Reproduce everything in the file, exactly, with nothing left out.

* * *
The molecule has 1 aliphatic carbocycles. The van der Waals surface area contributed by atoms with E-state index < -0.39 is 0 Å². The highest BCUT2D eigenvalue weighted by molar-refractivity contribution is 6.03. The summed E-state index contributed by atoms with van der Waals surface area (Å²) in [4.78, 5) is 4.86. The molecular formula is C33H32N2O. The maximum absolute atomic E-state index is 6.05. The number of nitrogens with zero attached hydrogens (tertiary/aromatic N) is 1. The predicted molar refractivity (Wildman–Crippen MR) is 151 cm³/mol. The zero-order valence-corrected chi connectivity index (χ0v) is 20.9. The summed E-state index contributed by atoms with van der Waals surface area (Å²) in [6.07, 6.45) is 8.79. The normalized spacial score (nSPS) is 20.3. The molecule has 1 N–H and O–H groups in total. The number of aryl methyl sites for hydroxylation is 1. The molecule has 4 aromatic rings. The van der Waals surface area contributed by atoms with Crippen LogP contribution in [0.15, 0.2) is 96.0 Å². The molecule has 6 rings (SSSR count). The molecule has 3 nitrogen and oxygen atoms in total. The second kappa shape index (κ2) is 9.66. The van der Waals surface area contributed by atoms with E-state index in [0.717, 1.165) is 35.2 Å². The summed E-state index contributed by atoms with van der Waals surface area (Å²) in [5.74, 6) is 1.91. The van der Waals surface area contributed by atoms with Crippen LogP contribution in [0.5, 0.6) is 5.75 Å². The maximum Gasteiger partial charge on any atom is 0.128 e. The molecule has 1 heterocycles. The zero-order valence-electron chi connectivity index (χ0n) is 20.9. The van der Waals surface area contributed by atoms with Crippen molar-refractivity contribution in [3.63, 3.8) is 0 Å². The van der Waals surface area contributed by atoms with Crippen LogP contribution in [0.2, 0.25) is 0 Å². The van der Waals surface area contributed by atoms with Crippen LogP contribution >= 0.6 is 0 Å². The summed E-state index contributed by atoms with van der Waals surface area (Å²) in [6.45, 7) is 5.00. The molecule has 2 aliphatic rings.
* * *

The molecule has 1 aliphatic carbocycles. The van der Waals surface area contributed by atoms with E-state index < -0.39 is 0 Å². The highest BCUT2D eigenvalue weighted by molar-refractivity contribution is 6.03. The summed E-state index contributed by atoms with van der Waals surface area (Å²) in [4.78, 5) is 4.86. The molecular formula is C33H32N2O. The maximum absolute atomic E-state index is 6.05. The number of nitrogens with zero attached hydrogens (tertiary/aromatic N) is 1. The predicted molar refractivity (Wildman–Crippen MR) is 151 cm³/mol. The zero-order valence-corrected chi connectivity index (χ0v) is 20.9. The summed E-state index contributed by atoms with van der Waals surface area (Å²) in [6.07, 6.45) is 8.79. The normalized spacial score (nSPS) is 20.3. The molecule has 1 N–H and O–H groups in total. The number of aryl methyl sites for hydroxylation is 1. The molecule has 4 aromatic rings. The van der Waals surface area contributed by atoms with Crippen LogP contribution in [0.15, 0.2) is 96.0 Å². The molecule has 6 rings (SSSR count). The molecule has 3 nitrogen and oxygen atoms in total. The second kappa shape index (κ2) is 9.66. The van der Waals surface area contributed by atoms with E-state index in [0.717, 1.165) is 35.2 Å². The summed E-state index contributed by atoms with van der Waals surface area (Å²) in [5.74, 6) is 1.91. The van der Waals surface area contributed by atoms with Crippen LogP contribution in [0.5, 0.6) is 5.75 Å². The maximum Gasteiger partial charge on any atom is 0.128 e. The molecule has 1 heterocycles. The zero-order valence-electron chi connectivity index (χ0n) is 20.9. The van der Waals surface area contributed by atoms with Crippen molar-refractivity contribution in [3.63, 3.8) is 0 Å². The van der Waals surface area contributed by atoms with Crippen LogP contribution in [0.2, 0.25) is 0 Å². The van der Waals surface area contributed by atoms with Crippen LogP contribution >= 0.6 is 0 Å². The summed E-state index contributed by atoms with van der Waals surface area (Å²) in [6.45, 7) is 5.00. The molecule has 2 aliphatic rings.